Standard introduction-body-summary post, list post, how to guide, Q&A session, FAQ style post, review, interview with someone, case study, piece of news, profile of someone famous, list of links to other posts, problem + solution, comparison of two different solutions for something, inspirational piece, personal story, open question to your readers, beginning of a debate, cheat sheets, checklists, infographics, definition articles.

All you have to do is to choose one you’ll be working with. Same rules apply — just one, single structure.

Step #5 — Write an outline

Writing is an addictive activity. You can get carried away easily and run wild on your keyboard without even noticing it. Having an outline and sticking to it keeps you from doing it, and makes the whole writing process a lot smoother.

A good outline should be simple. Preferably written with sub-headlines. So it defines the overall look and flow of your post.

After creating an outline you can easily make sure that none of the important points and thoughts have been omitted, and that everything is ready, right where you want it to be in the final piece.

Step #6 — Writing time!

Finally. You can start writing.

Have the main idea in mind (step #1). Use the listed resources (step #2). Remember the tone that’s been set by the headline (step #3). Don’t stray from the structure you chose (step #4). Stick to the outline (step #5). And most importantly:

Remember to provide a simple solution for the problem you’re writing about.

As much as we would like it to be true, unfortunately, people don’t want a fishing rod, they want a fried fish served by a polite waiter. And that’s what you have to deliver if you want to end up with this “quality content” thing.

What about you? What are your steps of creating a new blog post? Or maybe you can write one with no preparation at all after being woken up in the middle of the night (in which case I envy you)?

About the Author: Karol K. (@carlosinho) is a 20-something year old web 2.0 entrepreneur from Poland who shares his thoughts at newInternetOrder.com. Tune in to get his blogging and internet marketing tips.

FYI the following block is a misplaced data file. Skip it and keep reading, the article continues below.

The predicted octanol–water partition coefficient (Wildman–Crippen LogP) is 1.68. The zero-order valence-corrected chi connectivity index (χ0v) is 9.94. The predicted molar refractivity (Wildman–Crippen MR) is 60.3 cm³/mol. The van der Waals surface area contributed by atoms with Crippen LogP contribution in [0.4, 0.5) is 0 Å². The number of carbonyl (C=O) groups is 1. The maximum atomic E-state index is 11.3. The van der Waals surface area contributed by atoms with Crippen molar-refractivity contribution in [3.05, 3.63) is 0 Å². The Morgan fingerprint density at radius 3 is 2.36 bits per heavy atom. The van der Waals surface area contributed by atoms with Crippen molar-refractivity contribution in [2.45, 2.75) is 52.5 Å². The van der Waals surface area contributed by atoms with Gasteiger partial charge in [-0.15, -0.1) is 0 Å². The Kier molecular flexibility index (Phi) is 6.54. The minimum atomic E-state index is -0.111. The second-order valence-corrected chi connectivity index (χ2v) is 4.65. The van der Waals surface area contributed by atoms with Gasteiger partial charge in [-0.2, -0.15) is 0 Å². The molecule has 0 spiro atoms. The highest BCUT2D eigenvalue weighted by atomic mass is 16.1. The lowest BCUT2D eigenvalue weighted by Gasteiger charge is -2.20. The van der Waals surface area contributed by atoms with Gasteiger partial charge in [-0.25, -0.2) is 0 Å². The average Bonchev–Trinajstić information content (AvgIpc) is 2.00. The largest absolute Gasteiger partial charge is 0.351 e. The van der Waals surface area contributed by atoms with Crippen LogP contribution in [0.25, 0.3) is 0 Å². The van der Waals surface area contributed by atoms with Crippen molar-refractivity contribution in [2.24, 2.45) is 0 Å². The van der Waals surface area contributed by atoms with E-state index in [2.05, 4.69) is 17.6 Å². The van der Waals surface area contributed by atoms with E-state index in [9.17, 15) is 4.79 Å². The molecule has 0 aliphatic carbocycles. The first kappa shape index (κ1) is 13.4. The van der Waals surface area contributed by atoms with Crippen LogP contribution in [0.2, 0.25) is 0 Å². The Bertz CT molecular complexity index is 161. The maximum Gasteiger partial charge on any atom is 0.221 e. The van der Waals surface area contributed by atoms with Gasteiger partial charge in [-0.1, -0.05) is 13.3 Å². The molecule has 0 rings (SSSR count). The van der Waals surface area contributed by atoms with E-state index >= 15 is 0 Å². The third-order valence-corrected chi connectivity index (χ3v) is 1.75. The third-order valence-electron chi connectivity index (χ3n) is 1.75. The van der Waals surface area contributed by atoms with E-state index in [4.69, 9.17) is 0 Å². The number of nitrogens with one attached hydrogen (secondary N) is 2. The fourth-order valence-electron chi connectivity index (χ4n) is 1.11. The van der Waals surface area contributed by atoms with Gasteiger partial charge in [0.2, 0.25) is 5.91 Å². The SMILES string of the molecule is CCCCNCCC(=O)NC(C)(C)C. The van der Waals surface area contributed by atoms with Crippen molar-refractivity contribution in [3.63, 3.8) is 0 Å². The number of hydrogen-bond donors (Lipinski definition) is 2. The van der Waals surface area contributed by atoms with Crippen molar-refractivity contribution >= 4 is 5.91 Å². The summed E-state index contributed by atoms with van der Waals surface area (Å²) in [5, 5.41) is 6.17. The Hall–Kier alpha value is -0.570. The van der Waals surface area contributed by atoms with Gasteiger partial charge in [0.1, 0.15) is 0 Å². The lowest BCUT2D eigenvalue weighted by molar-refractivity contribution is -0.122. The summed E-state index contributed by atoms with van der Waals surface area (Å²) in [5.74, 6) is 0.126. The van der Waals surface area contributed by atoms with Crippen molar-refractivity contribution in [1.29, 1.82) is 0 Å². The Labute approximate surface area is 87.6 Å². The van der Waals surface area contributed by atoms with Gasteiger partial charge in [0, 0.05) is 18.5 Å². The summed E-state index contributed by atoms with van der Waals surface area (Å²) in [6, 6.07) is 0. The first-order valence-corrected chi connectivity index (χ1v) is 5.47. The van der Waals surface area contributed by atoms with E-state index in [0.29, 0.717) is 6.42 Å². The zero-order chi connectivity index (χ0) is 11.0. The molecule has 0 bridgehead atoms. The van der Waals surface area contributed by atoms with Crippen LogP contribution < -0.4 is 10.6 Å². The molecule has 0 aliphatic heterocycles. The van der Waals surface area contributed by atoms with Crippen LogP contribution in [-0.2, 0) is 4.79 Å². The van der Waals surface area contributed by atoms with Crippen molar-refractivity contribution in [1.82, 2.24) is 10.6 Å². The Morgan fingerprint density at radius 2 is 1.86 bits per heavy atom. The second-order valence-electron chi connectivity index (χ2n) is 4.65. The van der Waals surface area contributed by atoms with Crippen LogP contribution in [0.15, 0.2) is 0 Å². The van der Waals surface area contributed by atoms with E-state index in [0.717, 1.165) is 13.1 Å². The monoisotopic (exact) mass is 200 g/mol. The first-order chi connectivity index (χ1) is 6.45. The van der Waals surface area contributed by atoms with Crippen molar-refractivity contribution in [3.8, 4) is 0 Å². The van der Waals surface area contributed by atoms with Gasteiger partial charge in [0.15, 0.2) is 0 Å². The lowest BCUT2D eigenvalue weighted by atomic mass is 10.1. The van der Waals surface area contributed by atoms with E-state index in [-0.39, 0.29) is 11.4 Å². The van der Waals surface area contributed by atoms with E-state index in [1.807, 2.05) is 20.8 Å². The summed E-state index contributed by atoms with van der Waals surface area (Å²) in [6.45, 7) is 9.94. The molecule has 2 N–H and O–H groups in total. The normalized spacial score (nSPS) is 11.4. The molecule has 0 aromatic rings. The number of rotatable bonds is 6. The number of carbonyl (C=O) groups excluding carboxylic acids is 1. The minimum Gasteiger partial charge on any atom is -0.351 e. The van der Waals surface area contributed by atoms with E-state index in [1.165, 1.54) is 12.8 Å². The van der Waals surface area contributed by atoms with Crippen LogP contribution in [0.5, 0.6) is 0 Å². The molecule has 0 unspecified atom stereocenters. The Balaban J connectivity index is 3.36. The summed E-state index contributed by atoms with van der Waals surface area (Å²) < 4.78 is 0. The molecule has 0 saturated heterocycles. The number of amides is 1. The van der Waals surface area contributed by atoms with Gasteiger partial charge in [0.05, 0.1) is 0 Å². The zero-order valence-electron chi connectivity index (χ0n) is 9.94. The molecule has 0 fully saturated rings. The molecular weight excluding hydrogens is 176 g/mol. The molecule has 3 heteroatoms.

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10 Responses to “6 Steps to Craft an Exceptional Blog Post”

  • Ibrahim Kamrul Shafin

    Wow! Again an excellent post. I am comparatively new to DailyBlogTips. I think it is never less than Problogger.net. Every subjects are nicely and easily described. I’m just a fan of yours 🙂

  • Glorious Blogger

    Very comprehensive article. Those 6 steps should come in naturally after blogging for a while.

  • Find All Answers

    Most of the times, over about 90% of the times, the headlines make an exceptional post. But you can’t really fool the readers by crafting a sexy heading and a crappy body of the post. But it is worth and is indeed necessary to spend reasonable amount of time in crafting a great heading to make an exceptional post.

    Jane.

  • Matthew Snider

    Rocking post brother. I really appreciate it. I have bookmarked it for re-reading etc.

  • Vijay

    very true.
    I am agree with the point that one should never try to target broader audience.

  • Ozio Media

    I have to say that your step #1 can turn into something very beneficial for a blogger especially if a bout of writers block sets in. You may have a great idea and too much information to put into one post but don’t look at that as a bad thing. One post that inspires more, whether it is one or two or a series will give you something to write about and can really help transition readers from one post to the next.

  • Harrison Li

    Ahh, exactly what I needed, well everyone, oh and thanks for providing step 4, I really needed to know the types of writings for blog posts 😀

  • Joy

    Thanks for a great read. I am always after simple and useful information to assist me in my endeavours. Some really valuable tips here.

    cheers

    Joy

  • Jacqueline Boss

    Nice- I do most of these naturally, good to have some validation. 🙂

    Just recently I started thinking of titles first, with the help of a friend of mine, and writing the posts second. It’s really interesting because a great title just sparks ideas in my head and I’ve been able to come up with some good posts this way.

    And it seems counter-intuitive that trying to attract a broader audience will make your blog worse (generally), but it is definitely true. It’s just like buying a product- if you were going to buy a pair of headphones, would you buy it from a company that specializes in headphones or one that sells headphones, easter chocolates, and winter sports gear?

  • Jerrick

    Is may easy to wrote a content , but to wrote a good content, you can’t miss out any of it every single step of preparation before you start write about it.
    That is why people focus on headline and short story to share out the point that you would like to send .